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L.A. Phone Sex Operation Accused of Deceptive Billing

Lawsuit: In first such federal action, FTC says 3 affiliated firms are guilty of 'cramming' and other rip-offs.


In the first federal action against companies that allegedly charge consumers for information services they did not order, the Federal Trade Commission on Wednesday filed suit against three Los Angeles firms that sell adult entertainment services over the phone.

The action is an attempt by the FTC to stem a practice known as "cramming"--so named because charges are buried within consumers' phone bills.

The practice has increased markedly in the last six months. An increase in cramming complaints nationwide has paralleled a jump in information services offered over the telephone, including horoscopes, sports information and adult chat lines.

The lawsuit, filed in federal court in Los Angeles, alleges that Interactive Audiotext Services Inc., American Billing & Collection (doing business as ABC Services), U.S. Interstate Distributing Inc. and four of their officers billed consumers without their consent and failed to disclose service costs, among other things. The three companies are affiliated, share the same address and are controlled by the four executives, the FTC said.

These companies have "sold annually millions and millions of dollars of audiotext services. Whether all of [their] sales are tainted by these practices, we don't know," said Eileen Harrington, the FTC's associate director for marketing practices. "We have not alleged that all of their sales are a result of deceptive practices, but our evidence indicates that some sales were induced by deception and unfair trade practices."

The lawsuit asks the court for a permanent injunction prohibiting the companies from carrying on practices that violate an FTC act prohibiting unfair or deceptive business practices. It also seeks undetermined monetary damages for consumers who were unfairly billed by the companies, Harrington said.

A spokesman for the companies would not comment on the allegations.

Federal officials took action against the three firms, which provide adult entertainment services through 800 and 900 phone numbers, after receiving numerous complaints from consumers.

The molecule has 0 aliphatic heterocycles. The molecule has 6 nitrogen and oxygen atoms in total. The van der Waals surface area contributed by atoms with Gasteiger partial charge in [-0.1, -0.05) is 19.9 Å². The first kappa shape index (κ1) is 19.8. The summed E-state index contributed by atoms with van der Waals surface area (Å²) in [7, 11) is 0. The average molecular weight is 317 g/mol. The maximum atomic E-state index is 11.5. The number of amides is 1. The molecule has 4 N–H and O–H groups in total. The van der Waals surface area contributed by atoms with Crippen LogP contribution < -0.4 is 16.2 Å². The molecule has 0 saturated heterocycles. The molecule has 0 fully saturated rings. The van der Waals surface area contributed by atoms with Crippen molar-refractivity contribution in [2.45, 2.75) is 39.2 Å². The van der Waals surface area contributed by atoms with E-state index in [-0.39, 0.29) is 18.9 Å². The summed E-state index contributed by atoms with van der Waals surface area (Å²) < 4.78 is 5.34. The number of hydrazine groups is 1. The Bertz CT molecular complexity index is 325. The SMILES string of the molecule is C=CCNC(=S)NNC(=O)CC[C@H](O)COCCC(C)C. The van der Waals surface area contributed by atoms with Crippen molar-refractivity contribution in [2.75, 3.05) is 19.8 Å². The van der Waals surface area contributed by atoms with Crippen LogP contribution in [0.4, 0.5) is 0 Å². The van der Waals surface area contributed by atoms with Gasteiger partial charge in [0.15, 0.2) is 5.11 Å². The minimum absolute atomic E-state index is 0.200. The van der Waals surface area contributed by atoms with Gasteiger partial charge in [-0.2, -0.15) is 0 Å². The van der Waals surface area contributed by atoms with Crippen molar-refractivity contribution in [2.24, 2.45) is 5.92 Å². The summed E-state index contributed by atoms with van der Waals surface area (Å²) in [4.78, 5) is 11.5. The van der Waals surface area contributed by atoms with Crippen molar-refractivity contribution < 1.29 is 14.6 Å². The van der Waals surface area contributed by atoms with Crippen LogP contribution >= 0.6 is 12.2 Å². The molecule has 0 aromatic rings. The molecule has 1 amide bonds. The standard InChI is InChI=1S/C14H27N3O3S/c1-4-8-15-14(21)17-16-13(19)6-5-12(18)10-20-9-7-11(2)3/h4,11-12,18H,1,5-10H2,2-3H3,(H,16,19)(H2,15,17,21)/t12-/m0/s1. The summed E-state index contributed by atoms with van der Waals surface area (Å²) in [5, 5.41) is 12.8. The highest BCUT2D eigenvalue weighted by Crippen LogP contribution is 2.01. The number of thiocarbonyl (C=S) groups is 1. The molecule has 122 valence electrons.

The FTC suit alleges that the companies solicited business with newspaper ads urging consumers to call a variety of 800, 900 and international numbers. The companies may have also advertised services in other ways, Harrington said, because many consumers did not specify in their complaints how they found out about the services.

In its lawsuit, the FTC alleges that the companies continued to charge consumers for adult entertainment services even after the consumers said they did not use the services.

The suit also alleges that the firms sent invoices to consumers saying they had authorized service charges to their credit cards. It also alleges that the firms failed to disclose the amount a consumer would pay for international calls used to access the services--which in some cases amounted to $4 a minute.

Officials say the companies also violated the FTC's "900 number rule" by failing to disclose the cost of their services in a recording on their 800 and 900 number lines.

Clients who called some 800 numbers were billed at rates similar to those charged for 900 number services, even though 800 number calls are supposed to be toll-free, according to the complaint.

Finally, FTC officials say the companies did not tell callers in prerecorded greetings on the 900 numbers that they could hang up within three seconds to avoid being charged. The company also failed to warn callers that anyone under 18 years of age must have a parent's permission to make the call, the FTC said.

Industry watchers say there have not been enough instances where consumers have sued companies accused in a similar telephone fraud known as "slamming"--switching someone's phone service without their knowledge--to determine if legal action against one company discourages others.

The company officers named as defendants are Frank Montelione, Russel Leventhal, Stuart Leventhal and John O. Cooper.

California Assemblywoman Valerie Brown (D-Kenwood) has drafted a measure that would amend state law by requiring phone companies and other telecommunications firms to obtain customers' consent before adding charges. for Internet access, voicemail, paging or 900 number calls.

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